- Apply this strip to a prepared enamel surface, develop it (wash it) as will be discussed shortly, and choose the exposure time that looks best for your final print. (Keep in mind that the fired image may look slightly darker than the wet, unfired image). Now, expose the final print.
Transfer the Exposed Gelatin to the Enamel
Do this immediately after exposure. The tissue will continue to “expose” even in the dark (the so-called “dark-reaction”). Preferably wearing thin rubber gloves, gently hold the tissue face down in 21-27°C (70-80°F) water. Don’t let it curl. It will relax and flatten and when it just begins to curl back the other way, remove it from the water and apply it like wallpaper, gelatin-side down, to the subbed, dust-free enameled panel. (Any longer in the water, and it won’t stay adhered to the enamel). Make sure that no air bubbles get trapped. Don’t try moving it once it has been applied. Using a rubber roller or squeegee, press down the tissue from the center outwards to make solid contact over the entire image. Pressing and burnishing with the fingers sometimes helps. Blot up excess water, lay a paper towel on the tissue and weight it down for 15 minutes. A good weight, which will follow the contours of the enamel, is a water-filled balloon or plastic bag.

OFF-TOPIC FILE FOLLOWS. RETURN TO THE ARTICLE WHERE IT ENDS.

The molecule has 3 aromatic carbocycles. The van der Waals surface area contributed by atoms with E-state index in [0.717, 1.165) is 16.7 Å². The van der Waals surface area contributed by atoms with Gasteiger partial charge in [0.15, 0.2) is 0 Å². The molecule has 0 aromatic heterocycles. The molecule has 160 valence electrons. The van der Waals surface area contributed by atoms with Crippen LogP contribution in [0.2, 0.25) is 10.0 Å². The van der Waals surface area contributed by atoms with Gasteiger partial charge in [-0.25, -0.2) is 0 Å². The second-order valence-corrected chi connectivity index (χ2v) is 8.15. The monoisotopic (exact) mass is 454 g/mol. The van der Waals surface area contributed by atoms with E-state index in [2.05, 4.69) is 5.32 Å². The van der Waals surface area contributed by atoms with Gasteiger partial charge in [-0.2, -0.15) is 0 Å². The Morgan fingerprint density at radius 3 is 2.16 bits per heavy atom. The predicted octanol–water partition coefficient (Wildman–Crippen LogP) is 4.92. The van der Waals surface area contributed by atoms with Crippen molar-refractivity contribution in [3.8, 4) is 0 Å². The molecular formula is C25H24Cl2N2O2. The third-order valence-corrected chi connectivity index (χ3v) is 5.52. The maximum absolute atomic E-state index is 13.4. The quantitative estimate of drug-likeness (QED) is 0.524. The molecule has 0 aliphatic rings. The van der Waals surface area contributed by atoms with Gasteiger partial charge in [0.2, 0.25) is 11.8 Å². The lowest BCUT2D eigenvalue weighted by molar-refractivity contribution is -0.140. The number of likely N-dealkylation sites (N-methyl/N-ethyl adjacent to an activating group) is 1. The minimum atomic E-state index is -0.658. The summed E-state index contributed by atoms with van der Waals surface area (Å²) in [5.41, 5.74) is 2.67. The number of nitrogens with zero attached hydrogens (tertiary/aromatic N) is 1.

Developing the Image